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Greek state budget deficit shrinks

Greece is already beating some of its debt-reduction targets, as figures show its central budget deficit for the first two months of 2012 had shrunk by more than half compared with the same period last year.

The state budget deficit - the amount the government spends against what it receives in taxes - was 495 million euro in January and February this year, the Finance Ministry said.

That was significantly lower than the 879 million euro target set out in the budget, and less than half the 1.1 billion euro in the same period last year.

The figures were published hours after Philippos Sachinidis was sworn in as the new finance minister, replacing Evangelos Venizelos who quite the post Monday after being elected to head the majority Socialist party.

Mr Sachinidis, 49, was promoted from deputy finance minister after serving for two years as the head of a Greece's drive to cut public spending.

Prime Minister Lucas Papademos' government is expected to call general elections for late April or early May after successfully negotiating a massive debt deal for additional rescue loans from eurozone countries and the International Monetary Fund and a debt restructuring with banks and other private bond holders.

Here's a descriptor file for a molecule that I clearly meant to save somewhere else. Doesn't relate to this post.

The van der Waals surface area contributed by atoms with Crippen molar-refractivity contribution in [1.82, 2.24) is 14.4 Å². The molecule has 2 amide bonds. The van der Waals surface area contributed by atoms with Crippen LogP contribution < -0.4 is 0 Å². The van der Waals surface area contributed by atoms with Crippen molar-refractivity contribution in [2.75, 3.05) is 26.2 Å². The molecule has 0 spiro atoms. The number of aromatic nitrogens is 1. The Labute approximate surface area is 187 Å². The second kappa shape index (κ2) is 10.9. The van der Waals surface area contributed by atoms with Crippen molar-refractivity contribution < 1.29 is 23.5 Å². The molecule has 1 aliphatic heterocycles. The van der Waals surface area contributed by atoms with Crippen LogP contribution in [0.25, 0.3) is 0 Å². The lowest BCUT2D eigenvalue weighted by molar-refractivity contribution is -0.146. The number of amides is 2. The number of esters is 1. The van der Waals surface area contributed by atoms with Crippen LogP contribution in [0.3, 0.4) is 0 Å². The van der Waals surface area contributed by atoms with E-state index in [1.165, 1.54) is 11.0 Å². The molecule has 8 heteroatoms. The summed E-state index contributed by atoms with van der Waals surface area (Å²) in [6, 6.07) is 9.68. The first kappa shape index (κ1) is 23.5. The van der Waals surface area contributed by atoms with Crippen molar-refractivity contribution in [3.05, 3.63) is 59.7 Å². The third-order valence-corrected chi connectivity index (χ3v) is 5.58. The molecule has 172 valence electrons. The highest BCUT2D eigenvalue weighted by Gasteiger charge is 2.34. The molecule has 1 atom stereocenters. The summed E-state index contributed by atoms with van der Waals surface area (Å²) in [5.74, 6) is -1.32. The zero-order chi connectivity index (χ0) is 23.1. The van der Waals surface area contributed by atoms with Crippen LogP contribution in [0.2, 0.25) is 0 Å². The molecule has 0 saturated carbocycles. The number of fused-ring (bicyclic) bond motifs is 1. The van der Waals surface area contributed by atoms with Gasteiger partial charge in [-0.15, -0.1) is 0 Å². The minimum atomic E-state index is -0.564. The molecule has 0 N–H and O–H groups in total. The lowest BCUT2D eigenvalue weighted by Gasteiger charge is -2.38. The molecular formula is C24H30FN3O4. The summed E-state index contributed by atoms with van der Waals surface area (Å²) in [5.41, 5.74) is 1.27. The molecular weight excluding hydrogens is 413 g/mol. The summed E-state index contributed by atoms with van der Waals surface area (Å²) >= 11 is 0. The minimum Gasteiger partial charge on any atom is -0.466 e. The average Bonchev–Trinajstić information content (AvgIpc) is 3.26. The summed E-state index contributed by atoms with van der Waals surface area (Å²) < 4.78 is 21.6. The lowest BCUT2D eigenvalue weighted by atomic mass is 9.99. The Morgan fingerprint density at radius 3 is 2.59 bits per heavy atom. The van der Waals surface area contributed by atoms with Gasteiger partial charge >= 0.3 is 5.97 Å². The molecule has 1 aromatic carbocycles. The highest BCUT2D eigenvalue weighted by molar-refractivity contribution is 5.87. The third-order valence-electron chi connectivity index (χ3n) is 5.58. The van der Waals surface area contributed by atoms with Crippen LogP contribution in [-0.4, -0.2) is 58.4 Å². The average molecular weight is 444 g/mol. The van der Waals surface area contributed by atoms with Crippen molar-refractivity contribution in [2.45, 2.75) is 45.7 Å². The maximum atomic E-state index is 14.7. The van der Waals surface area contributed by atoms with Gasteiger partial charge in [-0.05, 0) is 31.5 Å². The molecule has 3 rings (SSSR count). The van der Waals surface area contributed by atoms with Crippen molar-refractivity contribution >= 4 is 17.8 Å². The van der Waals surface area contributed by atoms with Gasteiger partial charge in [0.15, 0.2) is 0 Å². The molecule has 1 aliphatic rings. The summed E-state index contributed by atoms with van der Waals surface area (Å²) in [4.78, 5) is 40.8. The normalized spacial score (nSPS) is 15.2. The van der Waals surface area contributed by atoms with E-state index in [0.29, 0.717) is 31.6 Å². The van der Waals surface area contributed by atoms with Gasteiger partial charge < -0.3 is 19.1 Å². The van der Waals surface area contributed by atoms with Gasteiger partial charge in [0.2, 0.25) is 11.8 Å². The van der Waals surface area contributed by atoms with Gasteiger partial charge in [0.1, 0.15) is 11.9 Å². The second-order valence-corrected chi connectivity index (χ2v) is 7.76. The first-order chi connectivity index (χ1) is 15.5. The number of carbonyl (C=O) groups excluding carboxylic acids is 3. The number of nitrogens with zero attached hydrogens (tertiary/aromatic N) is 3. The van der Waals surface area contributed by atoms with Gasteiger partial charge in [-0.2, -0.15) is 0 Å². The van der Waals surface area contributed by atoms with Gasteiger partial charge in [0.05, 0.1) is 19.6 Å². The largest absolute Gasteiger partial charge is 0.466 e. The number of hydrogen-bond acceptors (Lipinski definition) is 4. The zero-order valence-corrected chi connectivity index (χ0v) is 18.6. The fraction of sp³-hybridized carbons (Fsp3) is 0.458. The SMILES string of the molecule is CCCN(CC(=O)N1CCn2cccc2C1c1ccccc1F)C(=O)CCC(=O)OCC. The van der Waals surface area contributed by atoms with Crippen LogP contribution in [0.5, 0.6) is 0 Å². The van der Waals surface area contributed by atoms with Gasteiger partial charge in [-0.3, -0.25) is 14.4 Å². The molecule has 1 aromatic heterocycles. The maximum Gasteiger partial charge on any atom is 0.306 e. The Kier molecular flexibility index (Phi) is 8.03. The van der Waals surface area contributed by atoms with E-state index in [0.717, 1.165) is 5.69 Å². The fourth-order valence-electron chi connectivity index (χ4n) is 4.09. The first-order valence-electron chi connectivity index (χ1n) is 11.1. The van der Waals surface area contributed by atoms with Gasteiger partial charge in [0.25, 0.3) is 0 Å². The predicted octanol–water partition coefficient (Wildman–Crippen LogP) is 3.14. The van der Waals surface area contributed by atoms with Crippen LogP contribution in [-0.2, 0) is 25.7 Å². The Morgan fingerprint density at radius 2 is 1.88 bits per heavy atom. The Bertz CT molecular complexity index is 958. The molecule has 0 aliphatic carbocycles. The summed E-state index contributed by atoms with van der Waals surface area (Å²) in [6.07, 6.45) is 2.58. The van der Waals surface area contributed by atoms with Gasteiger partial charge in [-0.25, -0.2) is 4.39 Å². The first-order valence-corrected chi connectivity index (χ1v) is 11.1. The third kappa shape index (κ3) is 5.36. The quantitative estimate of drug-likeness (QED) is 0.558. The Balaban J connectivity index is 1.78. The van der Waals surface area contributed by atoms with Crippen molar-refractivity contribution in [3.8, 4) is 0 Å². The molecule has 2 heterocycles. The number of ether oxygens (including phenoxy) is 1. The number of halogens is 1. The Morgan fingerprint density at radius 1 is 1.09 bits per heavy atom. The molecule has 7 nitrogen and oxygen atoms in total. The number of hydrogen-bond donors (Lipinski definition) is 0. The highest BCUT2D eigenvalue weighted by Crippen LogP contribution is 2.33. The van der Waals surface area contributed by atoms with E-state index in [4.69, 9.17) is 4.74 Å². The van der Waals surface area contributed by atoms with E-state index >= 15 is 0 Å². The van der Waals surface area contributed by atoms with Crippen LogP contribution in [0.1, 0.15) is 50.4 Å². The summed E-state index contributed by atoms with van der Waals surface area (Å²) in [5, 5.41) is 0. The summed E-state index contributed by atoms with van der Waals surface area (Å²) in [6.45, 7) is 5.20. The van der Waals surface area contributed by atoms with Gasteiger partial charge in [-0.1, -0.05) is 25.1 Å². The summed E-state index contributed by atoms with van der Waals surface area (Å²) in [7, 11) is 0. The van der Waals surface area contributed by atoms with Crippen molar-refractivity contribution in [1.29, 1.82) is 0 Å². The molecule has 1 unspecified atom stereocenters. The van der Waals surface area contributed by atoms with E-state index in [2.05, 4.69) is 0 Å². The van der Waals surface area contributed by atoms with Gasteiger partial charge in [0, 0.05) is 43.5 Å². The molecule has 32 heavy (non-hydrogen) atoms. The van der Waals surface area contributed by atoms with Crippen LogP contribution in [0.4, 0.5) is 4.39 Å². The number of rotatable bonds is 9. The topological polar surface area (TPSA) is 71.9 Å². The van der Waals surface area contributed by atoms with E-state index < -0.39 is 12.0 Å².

Conservatives are leading in opinion polls but have suffered a drop in popularity in recent weeks, stung by their participation in the governing coalition and the emergence of a splinter party.

A tracking survey to published by the weekly news magazine Epikaira gave the conservative New Democracy party 22.5% of projected support, losing five points from the previous month, while the newly founded Independent Greeks breakaway party received a surprise 11%.

The majority Socialist party gained slightly in the VPRC survey and received 12.5%. No margin of error was quoted.

Greek lawmakers approved the new international bailout deal, which will see Greece receive 172 billion euro in rescue loans over the next few years. The amount includes a second, 130 billion euro package as well as the un-disbursed portion of a first, 110 billion euro ailout and funds from the IMF.


From Belfast Telegraph